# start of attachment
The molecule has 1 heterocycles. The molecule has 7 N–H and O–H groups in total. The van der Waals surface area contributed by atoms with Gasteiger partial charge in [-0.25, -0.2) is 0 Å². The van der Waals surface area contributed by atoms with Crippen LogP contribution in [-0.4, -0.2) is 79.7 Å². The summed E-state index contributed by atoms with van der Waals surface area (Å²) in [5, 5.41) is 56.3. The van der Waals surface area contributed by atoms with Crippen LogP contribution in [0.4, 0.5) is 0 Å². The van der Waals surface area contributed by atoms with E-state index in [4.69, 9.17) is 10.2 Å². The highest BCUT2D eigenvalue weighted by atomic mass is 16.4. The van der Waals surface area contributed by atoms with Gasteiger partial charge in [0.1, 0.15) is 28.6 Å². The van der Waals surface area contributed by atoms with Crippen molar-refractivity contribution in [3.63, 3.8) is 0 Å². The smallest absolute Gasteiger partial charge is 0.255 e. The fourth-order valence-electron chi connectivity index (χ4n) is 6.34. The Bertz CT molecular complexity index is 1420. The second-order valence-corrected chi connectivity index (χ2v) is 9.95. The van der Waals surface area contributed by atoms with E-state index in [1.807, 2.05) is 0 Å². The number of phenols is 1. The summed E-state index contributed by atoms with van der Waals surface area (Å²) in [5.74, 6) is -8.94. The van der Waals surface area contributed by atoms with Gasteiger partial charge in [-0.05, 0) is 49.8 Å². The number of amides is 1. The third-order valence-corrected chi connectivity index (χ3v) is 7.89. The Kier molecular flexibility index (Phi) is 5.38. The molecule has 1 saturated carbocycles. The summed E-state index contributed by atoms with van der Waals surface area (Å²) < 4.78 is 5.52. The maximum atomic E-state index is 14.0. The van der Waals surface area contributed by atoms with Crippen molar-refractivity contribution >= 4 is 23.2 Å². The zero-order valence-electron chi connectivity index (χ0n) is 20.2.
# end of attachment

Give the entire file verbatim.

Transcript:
The molecule has 1 heterocycles. The molecule has 7 N–H and O–H groups in total. The van der Waals surface area contributed by atoms with Gasteiger partial charge in [-0.25, -0.2) is 0 Å². The van der Waals surface area contributed by atoms with Crippen LogP contribution in [-0.4, -0.2) is 79.7 Å². The summed E-state index contributed by atoms with van der Waals surface area (Å²) in [5, 5.41) is 56.3. The van der Waals surface area contributed by atoms with Crippen LogP contribution in [0.4, 0.5) is 0 Å². The van der Waals surface area contributed by atoms with E-state index in [4.69, 9.17) is 10.2 Å². The highest BCUT2D eigenvalue weighted by atomic mass is 16.4. The van der Waals surface area contributed by atoms with Gasteiger partial charge in [0.1, 0.15) is 28.6 Å². The van der Waals surface area contributed by atoms with Crippen molar-refractivity contribution in [3.63, 3.8) is 0 Å². The smallest absolute Gasteiger partial charge is 0.255 e. The fourth-order valence-electron chi connectivity index (χ4n) is 6.34. The Bertz CT molecular complexity index is 1420. The second-order valence-corrected chi connectivity index (χ2v) is 9.95. The van der Waals surface area contributed by atoms with E-state index in [1.807, 2.05) is 0 Å². The number of phenols is 1. The summed E-state index contributed by atoms with van der Waals surface area (Å²) in [5.74, 6) is -8.94. The van der Waals surface area contributed by atoms with Gasteiger partial charge in [-0.05, 0) is 49.8 Å². The number of amides is 1. The third-order valence-corrected chi connectivity index (χ3v) is 7.89. The Kier molecular flexibility index (Phi) is 5.38. The molecule has 1 saturated carbocycles. The summed E-state index contributed by atoms with van der Waals surface area (Å²) < 4.78 is 5.52. The maximum atomic E-state index is 14.0. The van der Waals surface area contributed by atoms with Crippen molar-refractivity contribution >= 4 is 23.2 Å². The zero-order valence-electron chi connectivity index (χ0n) is 20.2.